The Ultimate Boston Salary Guide: Who Makes What Where (& Why)
A chat with a stranger usually follows a familiar script: You trade names, you ask where the other lives, you ask what the other does for a living. Pause for a second there. Not what you do for work, but for a living. Because for most people—and there are 548,831 of us employed in this city—the bulk of our waking hours are spent on the job, and that makes our jobs one of our defining characteristics. They tell a story about who we are, about the choices we’ve made. They help us understand each other.
The conversation never continues on, though, to the question that really fills in the blanks about the respondent: “How much do you get paid?” It’s politeness, mainly, that prevents its raising. But there’s also an element of self-interest, of wanting to avoid the private discomfort that creeps in anytime you meet someone hauling in a lot more, or less. Fortunately, public records don’t bother with such considerations of tact. Neither, frankly, did our reporters when they went out to gather the information on the following pages. Should anything you learn herein provide you with ammunition the next time you ask for a raise, make you reevaluate why you slave away for your take-home—or give you cause to secretly gloat the next time you learn a new acquaintance’s occupation—it’d be nice if you remembered who gave you the scoop. This, as the saying goes, was a dirty job, and we worry about what it’ll make you think of us. But we also knew that somebody had to do it.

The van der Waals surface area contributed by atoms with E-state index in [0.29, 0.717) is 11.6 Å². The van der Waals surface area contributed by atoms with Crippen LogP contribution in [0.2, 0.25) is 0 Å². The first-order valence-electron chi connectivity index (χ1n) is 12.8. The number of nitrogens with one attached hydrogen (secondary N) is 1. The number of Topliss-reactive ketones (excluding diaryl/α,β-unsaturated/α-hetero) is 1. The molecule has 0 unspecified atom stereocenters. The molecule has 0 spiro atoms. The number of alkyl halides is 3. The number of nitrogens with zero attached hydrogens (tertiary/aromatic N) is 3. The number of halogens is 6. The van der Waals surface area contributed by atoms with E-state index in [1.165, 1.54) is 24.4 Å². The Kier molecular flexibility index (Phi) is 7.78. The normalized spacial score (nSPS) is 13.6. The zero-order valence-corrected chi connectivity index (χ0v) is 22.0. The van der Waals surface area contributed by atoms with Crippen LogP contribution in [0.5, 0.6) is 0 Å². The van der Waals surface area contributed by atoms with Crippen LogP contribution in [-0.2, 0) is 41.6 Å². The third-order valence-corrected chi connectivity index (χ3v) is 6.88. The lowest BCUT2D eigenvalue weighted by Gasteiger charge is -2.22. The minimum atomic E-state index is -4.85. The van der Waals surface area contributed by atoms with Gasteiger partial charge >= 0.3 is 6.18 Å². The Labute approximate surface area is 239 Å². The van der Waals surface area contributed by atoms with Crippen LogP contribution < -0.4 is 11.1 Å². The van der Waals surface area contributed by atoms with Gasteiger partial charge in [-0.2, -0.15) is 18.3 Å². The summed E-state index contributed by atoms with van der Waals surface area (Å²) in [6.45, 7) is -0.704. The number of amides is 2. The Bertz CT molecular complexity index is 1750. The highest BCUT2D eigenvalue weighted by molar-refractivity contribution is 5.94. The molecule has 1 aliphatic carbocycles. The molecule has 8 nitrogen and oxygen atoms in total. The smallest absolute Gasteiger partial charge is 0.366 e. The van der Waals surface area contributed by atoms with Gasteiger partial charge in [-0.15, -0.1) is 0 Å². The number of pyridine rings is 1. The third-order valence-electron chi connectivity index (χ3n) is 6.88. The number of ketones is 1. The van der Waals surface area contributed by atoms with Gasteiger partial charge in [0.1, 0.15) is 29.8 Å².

It Pays to Be Wanted
Breaking down the going rate for good help in the city’s 10 most in-demand occupations.
By Dan Morrell
Dear Diary: Today, I Worked
What people in three quintessentially Boston jobs do during a typical day at the office. And why (according to Harvard labor economist Edward Glaeser) they earn what they do.
One Building, Countless Paychecks
The complex remuneration ecosystem of the city’s office park in the sky.
What a Way to Make a Living
Getting paid 55 grand a year or less, and loving (almost) every minute of it, in five of the Hub’s sweetest gigs.
By Jason Schwartz
The Salary Ticker
A paycheck sampler, in five parts.